Crafting Selves

Crafting Selves: Performing Rehabilitation in a Russian Group Home

An Ethnographic Installation

Presented in the Black Box Theater as a final performance for Renee Alexander Craft’s Performance Ethnography Seminar, Fall 2012

Materials: 46″ x 216″ white curtain, with two sets of “hand holes” cut through at each of two “work stations”; 4 pedestals; four school room style chairs; scrap fabric; scissors; air-dry clay; newspaper; wooden dowel; “work station” instructions; notebook; felt craft objects; participant prompts; sound; photo projection.

Project Abstract

Now more than a decade into deinstitutionalization of people with intellectual disabilities, contemporary Russians are crafting diverse solutions to care for adults and young adults with special needs who cannot live independently. This project takes examples from the ins and outs of daily life in an independently run group home for young adults with intellectual disabilities in rural Buryatia (a region of Russia near Mongolia) to explore the ways that selves are built and molded in dialogic interaction. This project builds on previous ethnography that utilized critical theory to consider the group home as a space of disciplining the citizen (Levinson 2010), and attention to performative manners in which non-verbal persons are capable of “enacting appreciations” (Pols 2005), that is, communicating embodied, nonverbal satisfaction. In turn, this project seeks to draw conclusions about power and futurity across difference, and the challenges of creating a home-space in an institutional setting. Also, this work begins to track the ways that various universals move and are taken up by disability advocates in this particular place.  Simultaneously in conversation with broader investigations of the self in postsocialism and with the literature and aims of disability studies, this paper contributes to a broader project of undoing ableism, by tracing the ways that parameters of humanness/personhood (Biehl 2005) are policed and (re)i/enforced.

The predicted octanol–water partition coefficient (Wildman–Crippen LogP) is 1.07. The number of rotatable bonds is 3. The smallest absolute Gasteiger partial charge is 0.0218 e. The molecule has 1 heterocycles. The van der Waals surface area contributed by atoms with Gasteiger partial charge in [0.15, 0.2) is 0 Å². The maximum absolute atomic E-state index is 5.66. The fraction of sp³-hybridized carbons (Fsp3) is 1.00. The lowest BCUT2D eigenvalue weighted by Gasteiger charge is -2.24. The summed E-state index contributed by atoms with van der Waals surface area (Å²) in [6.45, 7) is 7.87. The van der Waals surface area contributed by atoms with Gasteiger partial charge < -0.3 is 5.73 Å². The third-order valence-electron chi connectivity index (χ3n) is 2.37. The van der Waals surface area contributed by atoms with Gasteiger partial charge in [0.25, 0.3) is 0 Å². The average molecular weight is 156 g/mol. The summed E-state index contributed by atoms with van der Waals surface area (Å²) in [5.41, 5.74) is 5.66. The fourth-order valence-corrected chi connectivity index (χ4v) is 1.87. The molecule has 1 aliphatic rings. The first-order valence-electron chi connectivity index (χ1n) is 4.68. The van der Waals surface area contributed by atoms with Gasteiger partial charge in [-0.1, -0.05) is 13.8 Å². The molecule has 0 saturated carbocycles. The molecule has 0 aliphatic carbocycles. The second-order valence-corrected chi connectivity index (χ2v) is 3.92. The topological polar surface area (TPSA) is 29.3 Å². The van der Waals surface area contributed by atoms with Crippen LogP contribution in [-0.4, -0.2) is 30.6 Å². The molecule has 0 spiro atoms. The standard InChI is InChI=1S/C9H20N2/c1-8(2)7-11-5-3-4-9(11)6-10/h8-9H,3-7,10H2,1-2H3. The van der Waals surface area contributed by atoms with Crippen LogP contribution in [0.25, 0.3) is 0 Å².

Biehl, João. 2005. Vita : life in a zone of social abandonment. Berkeley: University of California Press.

Levinson, Jack. 2010. Making life work : freedom and disability in a community group home. Minneapolis: University of Minnesota Press.

Pols, Jeannette. 2005. “Enacting Appreciation: Beyond the Patient Perspective.” Health Care Analysis 13 (3) (September): 203-221.

Installation Artist Statement

This installation departs from a scene that I witnessed as a coperformer in the craft workshop of a small independent group home for young adults with disabilities in rural Russia. As an ethnographer of this cultural scene, I am faced with the challenge of parsing and representing the stakes and embodied interactions between two key groups of performers. (1) the “kids” (deti in Russian), residents between the ages of 11 and 27, all of whom have intellectual or cognitive disabilities (with diagnoses that include autism, developmental delays, some of whom also have sensory impairments (blind, deaf) or cerebral palsy). And, (2) the “coworkers” or facilitators, local community members who come to work in the space, and are concerned with implementing (at the behest of the director of the center) the principles of the international Waldorf movement (anthroposophy) to encourage the residents to develop into well-adjusted members of a sustainable community that exists in harmony with the natural world; at the same time they are constantly concerned with figuring out how to mobilize the crafting activities that they occupy the youngsters with into potential profits that will helps subsidize the operations of the center.

This installation attempts to evoke and explore the problem of dialogic interaction across cognitive difference, and with differential access to information and contextual knowledge, by engaging the “audience” of the installation as coperformers in a simulation of the workspace of the center. In life, the lively workshop environment bustles with both productive activity and the tension of frustration and misunderstanding. Experimental in nature, the installation, too, will likely provoke critique and frustration as well as moments of understanding and discovery.